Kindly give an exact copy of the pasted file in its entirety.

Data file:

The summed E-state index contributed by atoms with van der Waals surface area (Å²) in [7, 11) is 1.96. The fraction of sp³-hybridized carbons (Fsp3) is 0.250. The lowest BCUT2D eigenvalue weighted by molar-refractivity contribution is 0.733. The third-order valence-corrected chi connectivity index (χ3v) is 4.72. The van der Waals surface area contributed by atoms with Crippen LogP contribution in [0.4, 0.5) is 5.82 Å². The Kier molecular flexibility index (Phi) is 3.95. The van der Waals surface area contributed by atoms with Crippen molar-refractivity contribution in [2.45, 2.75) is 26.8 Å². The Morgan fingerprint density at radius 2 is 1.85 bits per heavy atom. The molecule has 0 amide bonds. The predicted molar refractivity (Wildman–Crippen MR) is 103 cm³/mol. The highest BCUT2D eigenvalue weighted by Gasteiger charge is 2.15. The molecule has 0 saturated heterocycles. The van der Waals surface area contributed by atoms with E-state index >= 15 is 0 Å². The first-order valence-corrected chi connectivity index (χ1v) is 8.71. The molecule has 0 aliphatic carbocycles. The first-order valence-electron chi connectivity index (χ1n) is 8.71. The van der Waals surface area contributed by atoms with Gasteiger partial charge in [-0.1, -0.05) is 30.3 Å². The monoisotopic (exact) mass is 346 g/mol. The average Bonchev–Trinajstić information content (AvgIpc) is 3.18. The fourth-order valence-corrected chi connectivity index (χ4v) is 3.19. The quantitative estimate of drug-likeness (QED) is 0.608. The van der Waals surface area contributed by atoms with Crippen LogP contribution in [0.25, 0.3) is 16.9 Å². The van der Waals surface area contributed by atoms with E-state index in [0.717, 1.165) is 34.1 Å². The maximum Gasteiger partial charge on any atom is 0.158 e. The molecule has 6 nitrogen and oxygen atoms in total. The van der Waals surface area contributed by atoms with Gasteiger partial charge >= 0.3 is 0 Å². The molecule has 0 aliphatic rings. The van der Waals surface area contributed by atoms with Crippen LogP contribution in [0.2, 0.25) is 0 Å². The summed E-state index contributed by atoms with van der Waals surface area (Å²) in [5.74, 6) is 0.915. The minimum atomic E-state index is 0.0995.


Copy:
The summed E-state index contributed by atoms with van der Waals surface area (Å²) in [7, 11) is 1.96. The fraction of sp³-hybridized carbons (Fsp3) is 0.250. The lowest BCUT2D eigenvalue weighted by molar-refractivity contribution is 0.733. The third-order valence-corrected chi connectivity index (χ3v) is 4.72. The van der Waals surface area contributed by atoms with Crippen LogP contribution in [0.4, 0.5) is 5.82 Å². The Kier molecular flexibility index (Phi) is 3.95. The van der Waals surface area contributed by atoms with Crippen molar-refractivity contribution in [2.45, 2.75) is 26.8 Å². The Morgan fingerprint density at radius 2 is 1.85 bits per heavy atom. The molecule has 0 amide bonds. The predicted molar refractivity (Wildman–Crippen MR) is 103 cm³/mol. The highest BCUT2D eigenvalue weighted by Gasteiger charge is 2.15. The molecule has 0 saturated heterocycles. The van der Waals surface area contributed by atoms with E-state index >= 15 is 0 Å². The first-order valence-corrected chi connectivity index (χ1v) is 8.71. The molecule has 0 aliphatic carbocycles. The first-order valence-electron chi connectivity index (χ1n) is 8.71. The van der Waals surface area contributed by atoms with Gasteiger partial charge in [-0.1, -0.05) is 30.3 Å². The monoisotopic (exact) mass is 346 g/mol. The average Bonchev–Trinajstić information content (AvgIpc) is 3.18. The fourth-order valence-corrected chi connectivity index (χ4v) is 3.19. The quantitative estimate of drug-likeness (QED) is 0.608. The van der Waals surface area contributed by atoms with Crippen LogP contribution in [0.25, 0.3) is 16.9 Å². The van der Waals surface area contributed by atoms with E-state index in [0.717, 1.165) is 34.1 Å². The maximum Gasteiger partial charge on any atom is 0.158 e. The molecule has 6 nitrogen and oxygen atoms in total. The van der Waals surface area contributed by atoms with Gasteiger partial charge >= 0.3 is 0 Å². The molecule has 0 aliphatic rings. The van der Waals surface area contributed by atoms with Crippen LogP contribution in [0.2, 0.25) is 0 Å². The summed E-state index contributed by atoms with van der Waals surface area (Å²) in [5.74, 6) is 0.915. The minimum atomic E-state index is 0.0995.